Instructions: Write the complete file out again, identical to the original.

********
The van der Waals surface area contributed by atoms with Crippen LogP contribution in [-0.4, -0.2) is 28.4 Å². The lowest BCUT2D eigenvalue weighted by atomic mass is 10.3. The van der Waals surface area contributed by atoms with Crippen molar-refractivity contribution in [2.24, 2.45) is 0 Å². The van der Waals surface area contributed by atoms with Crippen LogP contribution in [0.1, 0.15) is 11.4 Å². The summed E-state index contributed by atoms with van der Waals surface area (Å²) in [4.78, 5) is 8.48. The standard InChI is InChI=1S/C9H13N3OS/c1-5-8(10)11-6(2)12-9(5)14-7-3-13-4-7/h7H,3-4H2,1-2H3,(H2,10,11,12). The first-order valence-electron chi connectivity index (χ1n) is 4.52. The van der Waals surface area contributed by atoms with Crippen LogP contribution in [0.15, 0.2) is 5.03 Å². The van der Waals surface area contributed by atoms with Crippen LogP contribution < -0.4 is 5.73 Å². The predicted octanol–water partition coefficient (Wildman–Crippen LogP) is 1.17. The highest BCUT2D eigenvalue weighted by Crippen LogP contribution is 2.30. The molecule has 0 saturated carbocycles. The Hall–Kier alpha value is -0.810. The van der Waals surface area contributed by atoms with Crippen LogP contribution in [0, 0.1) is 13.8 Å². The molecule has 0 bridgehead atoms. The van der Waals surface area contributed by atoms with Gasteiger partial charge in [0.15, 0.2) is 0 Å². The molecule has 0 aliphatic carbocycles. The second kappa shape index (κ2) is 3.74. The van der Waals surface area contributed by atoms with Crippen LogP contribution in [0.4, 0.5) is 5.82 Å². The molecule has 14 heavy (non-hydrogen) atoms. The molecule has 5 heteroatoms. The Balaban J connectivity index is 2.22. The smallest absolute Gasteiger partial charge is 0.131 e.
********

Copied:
The van der Waals surface area contributed by atoms with Crippen LogP contribution in [-0.4, -0.2) is 28.4 Å². The lowest BCUT2D eigenvalue weighted by atomic mass is 10.3. The van der Waals surface area contributed by atoms with Crippen molar-refractivity contribution in [2.24, 2.45) is 0 Å². The van der Waals surface area contributed by atoms with Crippen LogP contribution in [0.1, 0.15) is 11.4 Å². The summed E-state index contributed by atoms with van der Waals surface area (Å²) in [4.78, 5) is 8.48. The standard InChI is InChI=1S/C9H13N3OS/c1-5-8(10)11-6(2)12-9(5)14-7-3-13-4-7/h7H,3-4H2,1-2H3,(H2,10,11,12). The first-order valence-electron chi connectivity index (χ1n) is 4.52. The van der Waals surface area contributed by atoms with Crippen LogP contribution in [0.15, 0.2) is 5.03 Å². The van der Waals surface area contributed by atoms with Crippen LogP contribution < -0.4 is 5.73 Å². The predicted octanol–water partition coefficient (Wildman–Crippen LogP) is 1.17. The highest BCUT2D eigenvalue weighted by Crippen LogP contribution is 2.30. The molecule has 0 saturated carbocycles. The Hall–Kier alpha value is -0.810. The van der Waals surface area contributed by atoms with Crippen LogP contribution in [0, 0.1) is 13.8 Å². The molecule has 0 bridgehead atoms. The van der Waals surface area contributed by atoms with Gasteiger partial charge in [0.15, 0.2) is 0 Å². The molecule has 0 aliphatic carbocycles. The second kappa shape index (κ2) is 3.74. The van der Waals surface area contributed by atoms with Crippen LogP contribution in [0.4, 0.5) is 5.82 Å². The molecule has 14 heavy (non-hydrogen) atoms. The molecule has 5 heteroatoms. The Balaban J connectivity index is 2.22. The smallest absolute Gasteiger partial charge is 0.131 e.